Consumer Bankruptcy:

Knowing If You Should File

Clearly there can be no universal answer concerning if one should file for bankruptcy.It varies from case to case, based upon levels and types of debt, as well as income and to some degree, personal preference.While harassing calls from creditors when one is unable to pay are incredibly frustrating and upsetting, one should not file for bankruptcy simply to stop them. It may provide temporary relief, but some debts are not discharged by bankruptcy and furthermore, creditors can receive “relief” from the “automatic stay” of bankruptcy and continue pursuing what is owed them. The best advice is to be as knowledgeable concerning bankruptcy as possible before deciding to file. There are some basic things you should consider, including:

The Two Types of Bankruptcy: The two types of bankruptcy for consumers are Chapter 7 and Chapter 13. You should know what each does, their differences, and their long-term effects.

Consider Alternatives: The situation may not be as dire as you think it is. Look into alternatives, such as debt counseling, repayment plans, negotiation with creditors, ways to stop credit harassment, and even, surprisingly, doing nothing.

Ensure Eligibility: Obviously, you need to make sure that you are eligible to file. Prior bankruptcy filings may prevent you from receiving a discharge. Furthermore, there are restrictions that may prevent you from filing for Chapter 7 or prevent you from filing for Chapter 13.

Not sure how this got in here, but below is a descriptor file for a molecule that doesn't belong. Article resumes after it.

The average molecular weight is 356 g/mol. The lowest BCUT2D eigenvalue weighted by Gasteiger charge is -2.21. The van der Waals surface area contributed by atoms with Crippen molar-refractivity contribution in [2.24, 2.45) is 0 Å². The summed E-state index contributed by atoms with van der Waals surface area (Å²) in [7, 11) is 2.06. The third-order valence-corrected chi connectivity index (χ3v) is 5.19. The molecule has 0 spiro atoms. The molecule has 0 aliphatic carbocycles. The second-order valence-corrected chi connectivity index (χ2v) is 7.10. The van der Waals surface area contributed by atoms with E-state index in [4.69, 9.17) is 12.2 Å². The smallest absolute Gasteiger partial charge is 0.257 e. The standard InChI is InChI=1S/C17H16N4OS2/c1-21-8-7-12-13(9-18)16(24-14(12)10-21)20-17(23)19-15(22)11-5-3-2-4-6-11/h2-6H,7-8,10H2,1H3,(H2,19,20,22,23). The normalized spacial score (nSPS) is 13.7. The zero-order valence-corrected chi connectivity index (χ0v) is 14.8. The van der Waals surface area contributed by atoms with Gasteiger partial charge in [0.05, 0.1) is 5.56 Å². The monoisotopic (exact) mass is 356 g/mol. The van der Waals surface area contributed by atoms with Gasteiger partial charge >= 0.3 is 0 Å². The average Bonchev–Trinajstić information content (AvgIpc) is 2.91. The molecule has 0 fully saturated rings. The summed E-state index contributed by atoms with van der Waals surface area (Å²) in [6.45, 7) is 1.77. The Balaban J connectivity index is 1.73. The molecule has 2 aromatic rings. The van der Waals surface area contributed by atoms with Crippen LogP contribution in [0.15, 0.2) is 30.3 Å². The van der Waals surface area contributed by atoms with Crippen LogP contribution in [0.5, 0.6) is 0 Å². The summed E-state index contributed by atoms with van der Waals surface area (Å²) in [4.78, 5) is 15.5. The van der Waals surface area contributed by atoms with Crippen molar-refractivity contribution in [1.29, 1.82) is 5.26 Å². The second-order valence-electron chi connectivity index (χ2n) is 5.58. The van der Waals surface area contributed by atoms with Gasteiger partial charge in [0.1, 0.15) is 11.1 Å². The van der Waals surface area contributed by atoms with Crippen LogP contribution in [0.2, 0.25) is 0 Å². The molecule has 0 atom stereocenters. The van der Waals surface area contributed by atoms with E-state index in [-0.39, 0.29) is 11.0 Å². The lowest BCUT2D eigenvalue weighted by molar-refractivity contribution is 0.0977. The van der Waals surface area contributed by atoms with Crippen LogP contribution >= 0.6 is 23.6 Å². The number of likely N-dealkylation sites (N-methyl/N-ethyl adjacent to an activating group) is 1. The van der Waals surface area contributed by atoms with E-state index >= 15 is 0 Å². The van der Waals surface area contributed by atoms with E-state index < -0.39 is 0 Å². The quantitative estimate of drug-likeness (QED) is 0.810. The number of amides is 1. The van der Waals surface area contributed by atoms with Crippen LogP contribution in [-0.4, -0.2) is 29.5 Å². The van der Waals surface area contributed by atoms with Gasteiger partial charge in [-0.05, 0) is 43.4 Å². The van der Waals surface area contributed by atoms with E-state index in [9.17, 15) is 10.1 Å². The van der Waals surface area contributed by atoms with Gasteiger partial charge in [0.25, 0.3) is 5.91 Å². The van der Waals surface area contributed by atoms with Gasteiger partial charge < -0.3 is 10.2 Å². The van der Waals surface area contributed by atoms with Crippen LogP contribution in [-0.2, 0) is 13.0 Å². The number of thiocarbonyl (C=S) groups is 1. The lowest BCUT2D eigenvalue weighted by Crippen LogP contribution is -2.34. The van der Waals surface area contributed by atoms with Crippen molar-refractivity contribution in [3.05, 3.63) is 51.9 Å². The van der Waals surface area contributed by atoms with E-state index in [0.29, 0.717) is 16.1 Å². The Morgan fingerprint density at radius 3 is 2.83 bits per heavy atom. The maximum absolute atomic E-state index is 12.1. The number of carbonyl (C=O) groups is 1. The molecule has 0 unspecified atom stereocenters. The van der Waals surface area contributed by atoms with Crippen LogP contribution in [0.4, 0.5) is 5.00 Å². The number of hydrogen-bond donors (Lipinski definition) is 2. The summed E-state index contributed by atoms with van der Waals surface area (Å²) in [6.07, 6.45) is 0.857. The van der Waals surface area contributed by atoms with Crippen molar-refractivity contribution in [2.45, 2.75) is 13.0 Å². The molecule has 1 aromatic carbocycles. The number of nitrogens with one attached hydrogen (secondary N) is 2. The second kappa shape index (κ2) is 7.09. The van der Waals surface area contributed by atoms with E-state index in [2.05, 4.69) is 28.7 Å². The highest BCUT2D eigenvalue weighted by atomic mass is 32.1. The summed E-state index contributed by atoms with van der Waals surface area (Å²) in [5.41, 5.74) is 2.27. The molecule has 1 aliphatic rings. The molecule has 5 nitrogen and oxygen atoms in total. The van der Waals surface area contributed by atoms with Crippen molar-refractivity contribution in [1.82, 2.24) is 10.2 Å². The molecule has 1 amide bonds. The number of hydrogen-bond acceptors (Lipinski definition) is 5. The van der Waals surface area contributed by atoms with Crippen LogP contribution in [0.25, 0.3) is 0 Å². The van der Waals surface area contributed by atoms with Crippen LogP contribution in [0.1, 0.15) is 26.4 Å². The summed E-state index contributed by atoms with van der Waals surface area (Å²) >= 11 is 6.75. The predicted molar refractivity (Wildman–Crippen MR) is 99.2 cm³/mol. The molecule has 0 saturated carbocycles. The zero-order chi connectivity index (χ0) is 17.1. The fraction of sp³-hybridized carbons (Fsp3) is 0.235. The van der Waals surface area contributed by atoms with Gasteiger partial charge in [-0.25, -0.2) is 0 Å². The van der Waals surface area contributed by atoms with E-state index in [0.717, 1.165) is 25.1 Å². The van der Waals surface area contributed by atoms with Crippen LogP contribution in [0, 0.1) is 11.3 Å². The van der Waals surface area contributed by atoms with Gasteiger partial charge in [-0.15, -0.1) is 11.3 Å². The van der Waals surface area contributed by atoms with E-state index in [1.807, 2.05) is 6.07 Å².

Non-dischargeable Debts: You should know what debts are not discharged by bankruptcy, including child support, alimony, some tax debts, and more.

Consider the Effect on Your Home: Bankruptcy does not eliminate the obligation to pay your mortgage, though, by wiping out other debts, it may make mortgage payments more manageable. However, keep in mind that if you have a good deal of equity in your home and file for Chapter 7, you may lose the home, depending on the nature of the exemption laws in your area. Filing for Chapter 13 will enable you to keep the home, but you would need to include the repayment of any mortgage arrears in your repayment plan.

Effect on Other Property: You should consider the property that you will be able to keep if you file. This depends on the exemption laws in your state and if you have pledged any property as collateral for debt. Also note that if you file for Chapter 7, you could lose your care if you have a good deal of equity in it.

Treatment of Credit Card Debt: For the most part, bankruptcy will eliminate your credit cards debts. However, this may not be the case if you provided false information while filing or if you spent excessively.

Effect on Pension, IRA, 401(k): While pension, retirement accounts, and life insurance are typically not negatively effected by filing for bankruptcy, you should look into the protections provided by your state.

Effects on Cosigners: You should consider, if a friend or relative helped you get financing by cosigning a loan, how filing will effect them. Cosigners are protected under Chapter 13, but not under Chapter 7.

Effects on Personal Life: Keep in mind that bankruptcy may involve revealing every detail of your financial life to the court and also that other people may find out about your bankruptcy. Also, you may lose property under Chapter 7 and may spend 3-5 years asking for permission to spend your own money under Chapter 13.